Congratulations to all!

 

Can Black Panther’s Vibranium Ever Be Real?

DNI faculty, Prof. Yury Gogotsi, is featured on website GIZMODO discussing the fictional material Vibranium, as featured in the recent popular Marvel Black Panther Movie.

Prof. Gogotsi states: “We can say that with a high probability no natural material can have those properties. As we know that all the same elements exist in the universe as on our planet earth, no mineral of pure metal is expected to have properties of Vibranium. Some of the properties of vibranium can be achieved, though not at the same scale, by design of material structure and architecture using advanced nanomaterials. Piezoelectric materials transform mechanical pressure and vibrations into voltage. Charge produced by piezoelectric materials can be stored and used. Kids running around in sneakers that lighten up with every step demonstrate this principle. Light advanced ceramic materials, such as boron carbide and silicon carbide, are used as armor in bullet-proof vests. They protect due to their extreme hardness—they are harder than any metal.

Material architectures capable of absorbing blast energy are being developed and can, potentially, protect a person jumping from a high altitude (but, again, this will be a 20-feet rather than a 20-story jump).”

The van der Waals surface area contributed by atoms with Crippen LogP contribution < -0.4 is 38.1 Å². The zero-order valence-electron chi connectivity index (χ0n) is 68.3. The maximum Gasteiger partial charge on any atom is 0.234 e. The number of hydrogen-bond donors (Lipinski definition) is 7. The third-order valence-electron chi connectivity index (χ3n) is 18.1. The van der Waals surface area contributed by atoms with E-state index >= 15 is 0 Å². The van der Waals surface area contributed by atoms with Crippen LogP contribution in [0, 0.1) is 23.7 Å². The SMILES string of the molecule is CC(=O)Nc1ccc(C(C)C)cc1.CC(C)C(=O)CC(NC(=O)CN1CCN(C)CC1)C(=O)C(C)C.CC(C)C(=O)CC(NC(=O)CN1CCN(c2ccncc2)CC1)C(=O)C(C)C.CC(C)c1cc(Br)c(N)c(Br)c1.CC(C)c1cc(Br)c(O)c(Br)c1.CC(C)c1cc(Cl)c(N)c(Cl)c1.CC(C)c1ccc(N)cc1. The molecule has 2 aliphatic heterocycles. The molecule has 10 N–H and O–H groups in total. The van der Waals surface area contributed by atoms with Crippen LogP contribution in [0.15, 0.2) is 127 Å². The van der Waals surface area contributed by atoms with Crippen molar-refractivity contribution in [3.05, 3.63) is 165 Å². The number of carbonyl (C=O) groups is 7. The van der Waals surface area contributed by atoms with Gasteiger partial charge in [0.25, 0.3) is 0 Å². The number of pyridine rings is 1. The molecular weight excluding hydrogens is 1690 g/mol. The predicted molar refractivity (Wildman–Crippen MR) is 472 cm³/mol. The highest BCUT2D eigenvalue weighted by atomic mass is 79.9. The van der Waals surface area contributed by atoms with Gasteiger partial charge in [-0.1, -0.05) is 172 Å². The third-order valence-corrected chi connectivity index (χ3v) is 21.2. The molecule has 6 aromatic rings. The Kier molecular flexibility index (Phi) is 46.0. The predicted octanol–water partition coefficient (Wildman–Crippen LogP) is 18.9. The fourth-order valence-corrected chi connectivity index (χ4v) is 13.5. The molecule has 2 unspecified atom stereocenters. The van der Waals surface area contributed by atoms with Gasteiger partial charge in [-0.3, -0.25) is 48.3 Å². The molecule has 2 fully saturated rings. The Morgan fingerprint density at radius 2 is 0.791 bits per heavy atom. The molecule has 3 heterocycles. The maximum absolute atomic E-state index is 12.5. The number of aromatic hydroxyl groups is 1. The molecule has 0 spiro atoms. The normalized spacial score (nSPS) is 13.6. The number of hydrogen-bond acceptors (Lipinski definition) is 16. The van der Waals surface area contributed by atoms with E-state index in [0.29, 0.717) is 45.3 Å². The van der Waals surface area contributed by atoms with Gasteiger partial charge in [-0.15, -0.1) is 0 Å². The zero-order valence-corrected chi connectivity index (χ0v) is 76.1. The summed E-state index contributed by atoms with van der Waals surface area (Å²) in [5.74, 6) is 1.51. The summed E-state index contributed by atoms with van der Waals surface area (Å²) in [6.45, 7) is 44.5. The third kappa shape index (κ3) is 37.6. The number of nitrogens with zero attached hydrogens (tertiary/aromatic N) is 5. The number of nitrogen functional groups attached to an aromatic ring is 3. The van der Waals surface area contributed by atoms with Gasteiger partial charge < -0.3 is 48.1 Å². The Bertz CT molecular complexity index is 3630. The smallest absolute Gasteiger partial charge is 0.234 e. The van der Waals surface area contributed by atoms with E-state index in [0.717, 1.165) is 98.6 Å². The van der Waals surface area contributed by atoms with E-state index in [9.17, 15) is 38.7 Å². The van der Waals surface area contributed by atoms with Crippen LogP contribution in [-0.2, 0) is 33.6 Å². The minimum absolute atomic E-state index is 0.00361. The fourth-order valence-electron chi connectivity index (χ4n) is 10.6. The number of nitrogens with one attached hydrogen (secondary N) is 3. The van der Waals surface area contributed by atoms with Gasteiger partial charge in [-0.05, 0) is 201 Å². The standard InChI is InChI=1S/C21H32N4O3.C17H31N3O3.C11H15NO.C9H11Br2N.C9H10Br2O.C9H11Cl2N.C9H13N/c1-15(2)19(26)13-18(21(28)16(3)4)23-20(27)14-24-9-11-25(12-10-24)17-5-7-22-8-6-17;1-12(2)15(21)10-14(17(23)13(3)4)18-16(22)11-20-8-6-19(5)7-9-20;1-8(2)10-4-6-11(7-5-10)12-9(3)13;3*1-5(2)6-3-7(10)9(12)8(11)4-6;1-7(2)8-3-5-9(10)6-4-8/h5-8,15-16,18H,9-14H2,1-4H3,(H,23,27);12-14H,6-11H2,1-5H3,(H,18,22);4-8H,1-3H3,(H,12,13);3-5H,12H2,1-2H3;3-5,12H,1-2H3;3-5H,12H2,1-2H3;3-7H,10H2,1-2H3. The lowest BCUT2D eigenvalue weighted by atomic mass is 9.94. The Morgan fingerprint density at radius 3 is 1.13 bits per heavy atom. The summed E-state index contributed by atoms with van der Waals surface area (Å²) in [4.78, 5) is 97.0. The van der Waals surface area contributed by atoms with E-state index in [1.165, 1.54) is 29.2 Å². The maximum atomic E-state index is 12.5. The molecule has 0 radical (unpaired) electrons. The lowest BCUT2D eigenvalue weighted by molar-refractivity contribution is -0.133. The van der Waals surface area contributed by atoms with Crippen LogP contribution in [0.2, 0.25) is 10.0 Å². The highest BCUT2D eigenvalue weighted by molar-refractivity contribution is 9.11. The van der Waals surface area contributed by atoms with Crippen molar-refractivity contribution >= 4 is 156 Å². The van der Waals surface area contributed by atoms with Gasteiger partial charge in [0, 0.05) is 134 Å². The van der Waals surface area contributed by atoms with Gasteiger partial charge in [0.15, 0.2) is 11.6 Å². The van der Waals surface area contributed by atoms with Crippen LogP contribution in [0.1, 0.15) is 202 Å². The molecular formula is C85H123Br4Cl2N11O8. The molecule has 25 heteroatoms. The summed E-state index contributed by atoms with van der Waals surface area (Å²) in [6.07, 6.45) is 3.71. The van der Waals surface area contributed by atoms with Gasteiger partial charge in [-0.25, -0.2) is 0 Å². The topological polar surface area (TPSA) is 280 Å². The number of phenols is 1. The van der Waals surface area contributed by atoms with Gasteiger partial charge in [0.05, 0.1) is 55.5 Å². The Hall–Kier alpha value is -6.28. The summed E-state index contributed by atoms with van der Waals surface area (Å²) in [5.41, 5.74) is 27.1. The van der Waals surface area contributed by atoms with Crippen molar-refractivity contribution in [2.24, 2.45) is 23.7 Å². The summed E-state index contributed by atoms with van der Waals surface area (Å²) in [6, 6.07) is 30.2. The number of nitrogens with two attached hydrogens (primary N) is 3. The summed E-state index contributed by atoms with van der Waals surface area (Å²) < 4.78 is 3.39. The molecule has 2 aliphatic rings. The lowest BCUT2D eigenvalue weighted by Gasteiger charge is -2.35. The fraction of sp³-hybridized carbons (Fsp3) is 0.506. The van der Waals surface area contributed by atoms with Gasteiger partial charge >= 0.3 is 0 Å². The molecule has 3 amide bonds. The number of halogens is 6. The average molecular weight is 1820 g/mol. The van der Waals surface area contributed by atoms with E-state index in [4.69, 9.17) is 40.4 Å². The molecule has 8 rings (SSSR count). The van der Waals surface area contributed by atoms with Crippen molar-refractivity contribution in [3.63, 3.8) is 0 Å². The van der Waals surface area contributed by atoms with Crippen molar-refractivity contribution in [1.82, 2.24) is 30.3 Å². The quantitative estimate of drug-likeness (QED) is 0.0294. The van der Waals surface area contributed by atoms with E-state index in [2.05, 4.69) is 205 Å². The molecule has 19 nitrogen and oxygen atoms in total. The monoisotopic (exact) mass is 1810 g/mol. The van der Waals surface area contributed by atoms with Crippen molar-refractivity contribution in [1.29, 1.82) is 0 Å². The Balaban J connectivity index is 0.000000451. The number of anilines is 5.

Read the full article here.

Drexel COE Dean’s Highlights

Check out the Drexel College of Engineering Dean’s Highlights for a summary of the exciting research and advancements coming from Drexel.  DNI work on MXenes is featured in the innovation section of the booklet.

Joint Publication with NNFC-KAIST

Our work with KAIST on MXene sensors (S. J. Kim, H.-J. Koh, C. E. Ren, O. Kwon, K. Maleski, S.-Y. Cho, B. Anasori, C.-K. Kim, Y.-K. Choi, J. Kim, Y. Gogotsi, H.-T. Jung, Metallic Ti3C2Tx MXene gas sensors with ultrahigh signal-to-noise ratio, ACS Nano, 2018) got nice coverage in C&EN:
Congratulations to Kathleen, Babak and our KAIST-NNFC collaborators!

ACS Editors’ Choice Article on MXene Gas Sensors

Researchers from the DNI have just published a high-impact article on MXene gas sensors produced with our KAIST collaborators:
S. J. Kim, H.-J. Koh, C. E. Ren, O. Kwon, K. Maleski, S.-Y. Cho, B. Anasori, C.-K. Kim, Y.-K. Choi, J. Kim, Y. Gogotsi, H.-T. Jung, Metallic Ti3C2Tx MXene gas sensors with ultrahigh signal-to-noise ratio, ACS Nano, (2018)
It has been selected by ACS as ACS Editors’ Choice article and published Open Access ($3000 fee waived). ACS selects a  paper per day (less than 1% of all papers published) from more than 50 ACS journals as “Editors’ Choice”, so it’s an important recognition that adds visibility to our paper.